Thank you for your time.
Mary Wallace FCA
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ed at 77%
Marked at 70% - a report
The importance of the report to financial reporting……....................................... 3
Relevance of financial reporting in investment decision making..………………. 3
Evaluation of suggested improvement to the quality of information
presented to shareholders……………………………………………………… 4
Conclusion …………………………………………………………………… 5
References ……..……………………..……………………………………. 6
This report will critically evaluate a report titled “A Comprehensive Business Reporting Model: Financial Reporting for Investors” published by the CFA Institute, Centre for Financial Market Integrity in 2007. The CFA Institute is a global, nonprofit organisation comprising the world’s largest association of investment professionals (CFA, 2012). According to CFA (2007) “the business reporting model is the lens through which investors perceive and understand the wealth-generating activities of a company and the results of those activities”. The CFA report identified some issues in accounting and also provided suggestions that can further improve the quality of information provided to shareholders as presented in published financial statements. This critical review will explore the importance of the CFA report to financial reporting, the relevance of financial reporting in investment decision-making and the evaluation of suggested improvement to the quality of information presented to shareholders.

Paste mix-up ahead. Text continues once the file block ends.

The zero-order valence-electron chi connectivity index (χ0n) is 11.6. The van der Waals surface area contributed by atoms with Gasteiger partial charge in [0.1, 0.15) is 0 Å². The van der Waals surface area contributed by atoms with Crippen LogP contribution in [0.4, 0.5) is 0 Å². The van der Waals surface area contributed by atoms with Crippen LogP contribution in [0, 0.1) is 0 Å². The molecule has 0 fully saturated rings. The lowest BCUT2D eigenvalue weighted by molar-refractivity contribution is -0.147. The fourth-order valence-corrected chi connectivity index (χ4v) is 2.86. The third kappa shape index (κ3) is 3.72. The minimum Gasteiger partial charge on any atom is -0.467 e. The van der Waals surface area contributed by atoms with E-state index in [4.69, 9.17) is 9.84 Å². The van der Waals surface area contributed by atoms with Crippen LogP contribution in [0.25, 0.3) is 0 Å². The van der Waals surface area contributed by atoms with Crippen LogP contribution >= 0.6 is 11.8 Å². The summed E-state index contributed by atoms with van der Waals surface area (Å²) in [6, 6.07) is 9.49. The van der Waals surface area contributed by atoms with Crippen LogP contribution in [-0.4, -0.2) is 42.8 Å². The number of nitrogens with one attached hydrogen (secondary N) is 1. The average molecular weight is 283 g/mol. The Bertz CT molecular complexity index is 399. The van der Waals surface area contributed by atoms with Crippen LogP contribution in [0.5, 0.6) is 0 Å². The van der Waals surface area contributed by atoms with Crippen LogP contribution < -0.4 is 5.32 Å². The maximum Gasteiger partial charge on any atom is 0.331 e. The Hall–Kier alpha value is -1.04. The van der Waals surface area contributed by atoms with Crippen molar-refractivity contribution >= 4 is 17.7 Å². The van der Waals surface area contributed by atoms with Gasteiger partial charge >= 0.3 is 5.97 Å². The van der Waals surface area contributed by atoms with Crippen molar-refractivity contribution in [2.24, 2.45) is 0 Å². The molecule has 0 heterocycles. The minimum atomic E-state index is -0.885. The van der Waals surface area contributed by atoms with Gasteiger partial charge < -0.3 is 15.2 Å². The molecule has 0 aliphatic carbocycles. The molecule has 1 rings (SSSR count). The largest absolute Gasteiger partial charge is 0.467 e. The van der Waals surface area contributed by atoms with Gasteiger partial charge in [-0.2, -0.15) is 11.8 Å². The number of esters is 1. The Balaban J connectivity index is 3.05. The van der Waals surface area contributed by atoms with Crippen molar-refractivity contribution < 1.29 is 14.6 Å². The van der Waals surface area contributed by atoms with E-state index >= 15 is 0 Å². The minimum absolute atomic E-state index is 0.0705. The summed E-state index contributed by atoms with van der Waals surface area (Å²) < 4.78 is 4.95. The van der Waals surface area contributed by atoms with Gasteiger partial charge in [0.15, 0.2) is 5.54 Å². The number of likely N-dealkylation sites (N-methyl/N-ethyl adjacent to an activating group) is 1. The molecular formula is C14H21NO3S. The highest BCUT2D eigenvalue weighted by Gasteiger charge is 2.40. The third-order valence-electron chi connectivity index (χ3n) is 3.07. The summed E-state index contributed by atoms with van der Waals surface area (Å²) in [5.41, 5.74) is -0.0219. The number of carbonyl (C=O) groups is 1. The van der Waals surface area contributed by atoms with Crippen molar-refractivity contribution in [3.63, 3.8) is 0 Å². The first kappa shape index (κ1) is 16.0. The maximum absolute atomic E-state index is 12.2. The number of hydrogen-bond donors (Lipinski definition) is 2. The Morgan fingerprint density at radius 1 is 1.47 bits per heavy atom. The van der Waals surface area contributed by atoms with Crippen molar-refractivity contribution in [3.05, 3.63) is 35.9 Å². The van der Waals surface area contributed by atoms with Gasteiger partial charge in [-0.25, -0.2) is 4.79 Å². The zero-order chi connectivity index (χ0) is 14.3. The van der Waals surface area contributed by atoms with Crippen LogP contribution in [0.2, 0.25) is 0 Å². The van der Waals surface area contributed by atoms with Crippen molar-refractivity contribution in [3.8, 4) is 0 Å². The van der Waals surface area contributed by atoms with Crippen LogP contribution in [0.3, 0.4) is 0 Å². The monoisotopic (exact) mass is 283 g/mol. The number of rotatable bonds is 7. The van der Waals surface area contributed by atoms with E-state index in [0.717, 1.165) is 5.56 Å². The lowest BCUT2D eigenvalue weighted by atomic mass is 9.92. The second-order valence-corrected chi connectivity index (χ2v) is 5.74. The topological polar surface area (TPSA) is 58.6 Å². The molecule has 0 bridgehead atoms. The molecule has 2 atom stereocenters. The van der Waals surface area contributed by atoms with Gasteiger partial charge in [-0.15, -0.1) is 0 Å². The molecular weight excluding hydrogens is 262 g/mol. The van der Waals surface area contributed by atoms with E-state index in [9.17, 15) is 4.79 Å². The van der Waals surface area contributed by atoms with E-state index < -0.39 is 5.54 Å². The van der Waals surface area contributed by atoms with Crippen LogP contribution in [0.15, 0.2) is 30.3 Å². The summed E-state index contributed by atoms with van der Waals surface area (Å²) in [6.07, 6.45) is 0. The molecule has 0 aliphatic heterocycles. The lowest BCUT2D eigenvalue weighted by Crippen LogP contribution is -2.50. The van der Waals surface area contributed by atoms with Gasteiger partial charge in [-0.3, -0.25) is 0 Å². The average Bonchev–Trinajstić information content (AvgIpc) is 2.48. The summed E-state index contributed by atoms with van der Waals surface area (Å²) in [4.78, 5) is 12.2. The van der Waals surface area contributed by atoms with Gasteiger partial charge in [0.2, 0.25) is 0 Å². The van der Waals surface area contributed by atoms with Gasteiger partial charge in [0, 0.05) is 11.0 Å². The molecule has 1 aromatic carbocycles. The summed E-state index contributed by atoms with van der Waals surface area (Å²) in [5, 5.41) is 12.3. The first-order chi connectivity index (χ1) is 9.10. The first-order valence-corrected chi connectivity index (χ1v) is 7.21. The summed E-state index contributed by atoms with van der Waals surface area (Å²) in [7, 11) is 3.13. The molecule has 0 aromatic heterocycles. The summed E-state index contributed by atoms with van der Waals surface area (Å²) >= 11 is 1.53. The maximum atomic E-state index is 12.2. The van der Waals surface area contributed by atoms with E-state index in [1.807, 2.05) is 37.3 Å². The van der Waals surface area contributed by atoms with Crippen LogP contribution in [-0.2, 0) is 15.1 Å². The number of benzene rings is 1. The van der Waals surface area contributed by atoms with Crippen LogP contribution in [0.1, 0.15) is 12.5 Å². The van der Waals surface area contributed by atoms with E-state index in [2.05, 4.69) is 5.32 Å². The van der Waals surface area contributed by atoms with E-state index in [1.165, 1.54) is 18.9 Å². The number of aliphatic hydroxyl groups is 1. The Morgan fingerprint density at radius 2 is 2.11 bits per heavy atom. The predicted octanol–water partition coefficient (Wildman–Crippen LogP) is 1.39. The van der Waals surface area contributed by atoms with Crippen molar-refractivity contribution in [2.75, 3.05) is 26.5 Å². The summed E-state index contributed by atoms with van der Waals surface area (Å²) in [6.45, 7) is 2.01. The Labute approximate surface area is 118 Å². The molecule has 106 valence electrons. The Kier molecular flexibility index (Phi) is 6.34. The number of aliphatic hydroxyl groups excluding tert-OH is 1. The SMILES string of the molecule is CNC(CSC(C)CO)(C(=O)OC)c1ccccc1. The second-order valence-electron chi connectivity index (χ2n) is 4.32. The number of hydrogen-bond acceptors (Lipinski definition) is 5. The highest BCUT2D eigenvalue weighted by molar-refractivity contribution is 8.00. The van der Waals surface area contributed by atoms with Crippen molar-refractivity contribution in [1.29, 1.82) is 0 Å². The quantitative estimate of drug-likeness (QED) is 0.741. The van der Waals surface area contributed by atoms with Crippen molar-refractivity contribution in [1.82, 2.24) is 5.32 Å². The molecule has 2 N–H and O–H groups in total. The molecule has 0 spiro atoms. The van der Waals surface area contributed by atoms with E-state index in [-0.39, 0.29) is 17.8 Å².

The importance of the report to financial reporting